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Friday 19 January 2018

Apple verdict is a complete game-changer in Brussels

Opinion: Downing on politics

Appealing decision: Finance Minister Michael Noonan. Photo: Bloomberg
Appealing decision: Finance Minister Michael Noonan. Photo: Bloomberg
John Downing

John Downing

Throughout Ireland's 43 years of EU membership, the Government could always rely upon a level of trust in the European Commission.

One of its roles was as guarantor of the smaller states' rights. The Apple tax finding that Ireland must claw back €13bn in back taxes raises doubts about that trust. It may well be the start of a new and more confrontational relationship between Dublin and Brussels.

The brutal reality is that since the economic crisis erupted in late 2008, there has been a growing body of evidence that bigger countries can bend the EU rules. By contrast the smaller states are treated much more harshly.

The Dublin Government's frustration erupted in the wake of the Apple verdict. Finance Minister, Michael Noonan, harked back to 2011 when the then French President, Nicholas Sarkozy, said Ireland should increase its corporation tax from 12.5pc as a condition of the bailout.

The Taoiseach, who has been very sparing in his public appearances around Apple, said something even more explicit when he was interviewed on RTE news on the issue.

"This is about the right of a small nation. I'm not sure whether the European Commission wants to ingratiate themselves with more powerful countries than ours, but this is a small country," the Taoiseach said.

Let's not forget that Fine Gael has long been the most pro-European of the Irish parties. Some of its members will tell you that this was what attracted them to the party on day one.

When Ireland entered the bailout in November 2010, the country had to submit to an intensive regime of economic supervision. The same happened to Cyprus in 2013.

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But Spain got hefty EU aid to help with its banking crisis and refused the kind of close level supervision to which Ireland was subjected. More recently nobody has objected to Italy using taxpayers' money to aid its ailing banks before subjecting bank shareholders to losses.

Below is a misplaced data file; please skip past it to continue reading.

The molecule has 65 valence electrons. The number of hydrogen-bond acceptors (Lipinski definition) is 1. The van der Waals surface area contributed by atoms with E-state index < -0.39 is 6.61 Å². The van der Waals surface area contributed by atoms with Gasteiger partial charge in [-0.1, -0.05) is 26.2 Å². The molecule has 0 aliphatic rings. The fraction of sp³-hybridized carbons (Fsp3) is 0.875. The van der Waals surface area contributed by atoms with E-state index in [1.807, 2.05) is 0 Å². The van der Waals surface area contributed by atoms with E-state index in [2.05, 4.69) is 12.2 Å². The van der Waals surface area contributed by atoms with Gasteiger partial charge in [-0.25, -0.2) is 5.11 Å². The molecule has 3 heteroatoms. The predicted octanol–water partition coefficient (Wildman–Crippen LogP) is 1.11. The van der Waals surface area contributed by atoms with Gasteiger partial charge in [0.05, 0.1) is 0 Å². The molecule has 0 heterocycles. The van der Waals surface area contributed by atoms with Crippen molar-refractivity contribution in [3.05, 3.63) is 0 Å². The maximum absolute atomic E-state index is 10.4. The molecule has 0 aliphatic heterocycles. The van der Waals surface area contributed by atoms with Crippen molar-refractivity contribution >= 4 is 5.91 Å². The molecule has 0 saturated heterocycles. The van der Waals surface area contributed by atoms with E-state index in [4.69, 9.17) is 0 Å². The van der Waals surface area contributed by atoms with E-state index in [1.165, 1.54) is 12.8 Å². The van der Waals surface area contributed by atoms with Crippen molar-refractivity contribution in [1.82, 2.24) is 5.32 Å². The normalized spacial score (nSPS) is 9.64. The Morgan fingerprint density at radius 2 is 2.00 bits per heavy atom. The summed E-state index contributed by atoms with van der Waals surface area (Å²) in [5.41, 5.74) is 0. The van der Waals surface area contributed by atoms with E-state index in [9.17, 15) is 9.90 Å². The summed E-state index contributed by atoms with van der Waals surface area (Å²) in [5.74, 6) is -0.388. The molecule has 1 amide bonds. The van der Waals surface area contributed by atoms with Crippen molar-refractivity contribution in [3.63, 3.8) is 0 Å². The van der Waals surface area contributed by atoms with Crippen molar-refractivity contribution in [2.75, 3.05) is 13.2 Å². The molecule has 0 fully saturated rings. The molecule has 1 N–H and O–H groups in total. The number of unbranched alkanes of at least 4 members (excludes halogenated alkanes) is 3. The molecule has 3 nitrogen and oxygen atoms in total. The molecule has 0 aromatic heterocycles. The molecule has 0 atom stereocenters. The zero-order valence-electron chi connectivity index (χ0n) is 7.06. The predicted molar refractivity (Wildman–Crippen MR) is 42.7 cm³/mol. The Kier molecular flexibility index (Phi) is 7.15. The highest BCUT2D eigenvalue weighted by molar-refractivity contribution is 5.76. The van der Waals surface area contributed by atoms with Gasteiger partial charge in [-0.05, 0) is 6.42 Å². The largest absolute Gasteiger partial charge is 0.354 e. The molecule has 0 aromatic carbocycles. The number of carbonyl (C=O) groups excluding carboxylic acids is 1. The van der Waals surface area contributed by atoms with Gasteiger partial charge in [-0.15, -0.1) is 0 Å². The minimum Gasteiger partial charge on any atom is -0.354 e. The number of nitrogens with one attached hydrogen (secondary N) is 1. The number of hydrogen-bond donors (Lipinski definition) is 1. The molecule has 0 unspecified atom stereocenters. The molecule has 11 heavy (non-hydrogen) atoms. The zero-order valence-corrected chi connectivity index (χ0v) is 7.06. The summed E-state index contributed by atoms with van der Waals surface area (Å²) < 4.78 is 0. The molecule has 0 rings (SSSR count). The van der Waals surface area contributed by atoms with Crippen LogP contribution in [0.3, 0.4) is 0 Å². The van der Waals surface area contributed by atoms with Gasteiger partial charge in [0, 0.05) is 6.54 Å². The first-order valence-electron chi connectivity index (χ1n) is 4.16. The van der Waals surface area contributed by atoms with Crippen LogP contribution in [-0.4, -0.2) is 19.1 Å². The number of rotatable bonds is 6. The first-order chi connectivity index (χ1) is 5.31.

France, the EU's second most powerful country, has repeatedly flouted the bloc's budgetary deficit rules. In theory they should be fined; in practice this has not happened.

You may note that I am leaving Greece out of this. There are strong arguments that the Greeks were also harshly treated as a weaker member state. But there are also signs that a deal of Greece's travails were self-inflicted.

The other factor in the Apple case is the sheer size of the correction. Since 2000 the EU has acted in 254 cases of abuses of competition law and the total clawback in corrections, penalties and fines comes to under €11bn. The amount in Apple's case is €13bn plus interest.

Michael Noonan has argued that Ireland is contesting an important principle around member states' rights to fix taxes. But the reality is that the sheer scale of the correction is a huge factor in the decision to appeal to the EU Courts in Luxembourg.

An expected penalty in the hundreds of millions would have been deemed "awkward but not fatal." The tens of billions involved here changed everything.

Another indicator of "Brussels arrogance" is the failure to publish a full report of the decision. It has been forwarded to the Government but may not be published because it contains too much "commercially sensitive information."

That presents a major contradiction in actions which the EU executive argues is about upholding fairness and transparency. We had been led to believe that this report was ready to go earlier this year but publication was delayed lest it influence the general election here or the Brexit referendum.

All in all, we are clearly headed for a new era in Ireland's EU relations.

John Downing is an Irish Independent political correspondent

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